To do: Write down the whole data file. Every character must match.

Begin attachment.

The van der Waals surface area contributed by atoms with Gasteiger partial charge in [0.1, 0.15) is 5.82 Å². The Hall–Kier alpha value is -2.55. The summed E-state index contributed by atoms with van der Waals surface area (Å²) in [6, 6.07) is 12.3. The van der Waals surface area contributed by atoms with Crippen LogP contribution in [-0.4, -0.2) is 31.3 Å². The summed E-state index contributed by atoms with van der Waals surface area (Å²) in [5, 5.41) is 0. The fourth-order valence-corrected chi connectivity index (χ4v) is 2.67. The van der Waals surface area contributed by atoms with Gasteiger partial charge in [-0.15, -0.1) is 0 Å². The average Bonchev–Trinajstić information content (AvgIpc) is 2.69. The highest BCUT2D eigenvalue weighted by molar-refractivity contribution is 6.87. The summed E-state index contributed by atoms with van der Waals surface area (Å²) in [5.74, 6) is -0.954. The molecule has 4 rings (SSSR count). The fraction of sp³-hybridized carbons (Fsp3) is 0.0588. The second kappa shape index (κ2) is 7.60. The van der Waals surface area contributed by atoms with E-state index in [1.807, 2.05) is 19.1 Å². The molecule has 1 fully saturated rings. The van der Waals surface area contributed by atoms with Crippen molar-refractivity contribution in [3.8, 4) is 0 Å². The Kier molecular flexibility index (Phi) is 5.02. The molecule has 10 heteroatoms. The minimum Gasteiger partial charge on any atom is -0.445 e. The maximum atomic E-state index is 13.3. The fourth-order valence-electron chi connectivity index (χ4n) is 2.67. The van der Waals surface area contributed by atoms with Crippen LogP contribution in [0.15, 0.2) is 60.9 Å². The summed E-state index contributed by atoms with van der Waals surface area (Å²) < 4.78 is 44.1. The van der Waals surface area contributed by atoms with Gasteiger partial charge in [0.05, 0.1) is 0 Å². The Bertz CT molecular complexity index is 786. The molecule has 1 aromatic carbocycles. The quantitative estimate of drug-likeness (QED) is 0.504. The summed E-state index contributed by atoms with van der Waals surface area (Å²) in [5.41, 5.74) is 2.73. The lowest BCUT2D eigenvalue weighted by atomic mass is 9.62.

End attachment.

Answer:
The van der Waals surface area contributed by atoms with Gasteiger partial charge in [0.1, 0.15) is 5.82 Å². The Hall–Kier alpha value is -2.55. The summed E-state index contributed by atoms with van der Waals surface area (Å²) in [6, 6.07) is 12.3. The van der Waals surface area contributed by atoms with Crippen LogP contribution in [-0.4, -0.2) is 31.3 Å². The summed E-state index contributed by atoms with van der Waals surface area (Å²) in [5, 5.41) is 0. The fourth-order valence-corrected chi connectivity index (χ4v) is 2.67. The van der Waals surface area contributed by atoms with Gasteiger partial charge in [-0.15, -0.1) is 0 Å². The average Bonchev–Trinajstić information content (AvgIpc) is 2.69. The highest BCUT2D eigenvalue weighted by molar-refractivity contribution is 6.87. The summed E-state index contributed by atoms with van der Waals surface area (Å²) in [5.74, 6) is -0.954. The molecule has 4 rings (SSSR count). The fraction of sp³-hybridized carbons (Fsp3) is 0.0588. The second kappa shape index (κ2) is 7.60. The van der Waals surface area contributed by atoms with E-state index in [1.807, 2.05) is 19.1 Å². The molecule has 1 fully saturated rings. The van der Waals surface area contributed by atoms with Crippen molar-refractivity contribution in [3.8, 4) is 0 Å². The Kier molecular flexibility index (Phi) is 5.02. The molecule has 10 heteroatoms. The minimum Gasteiger partial charge on any atom is -0.445 e. The maximum atomic E-state index is 13.3. The fourth-order valence-electron chi connectivity index (χ4n) is 2.67. The van der Waals surface area contributed by atoms with Crippen LogP contribution in [0.15, 0.2) is 60.9 Å². The summed E-state index contributed by atoms with van der Waals surface area (Å²) < 4.78 is 44.1. The van der Waals surface area contributed by atoms with Gasteiger partial charge in [0.05, 0.1) is 0 Å². The Bertz CT molecular complexity index is 786. The molecule has 1 aromatic carbocycles. The quantitative estimate of drug-likeness (QED) is 0.504. The summed E-state index contributed by atoms with van der Waals surface area (Å²) in [5.41, 5.74) is 2.73. The lowest BCUT2D eigenvalue weighted by atomic mass is 9.62.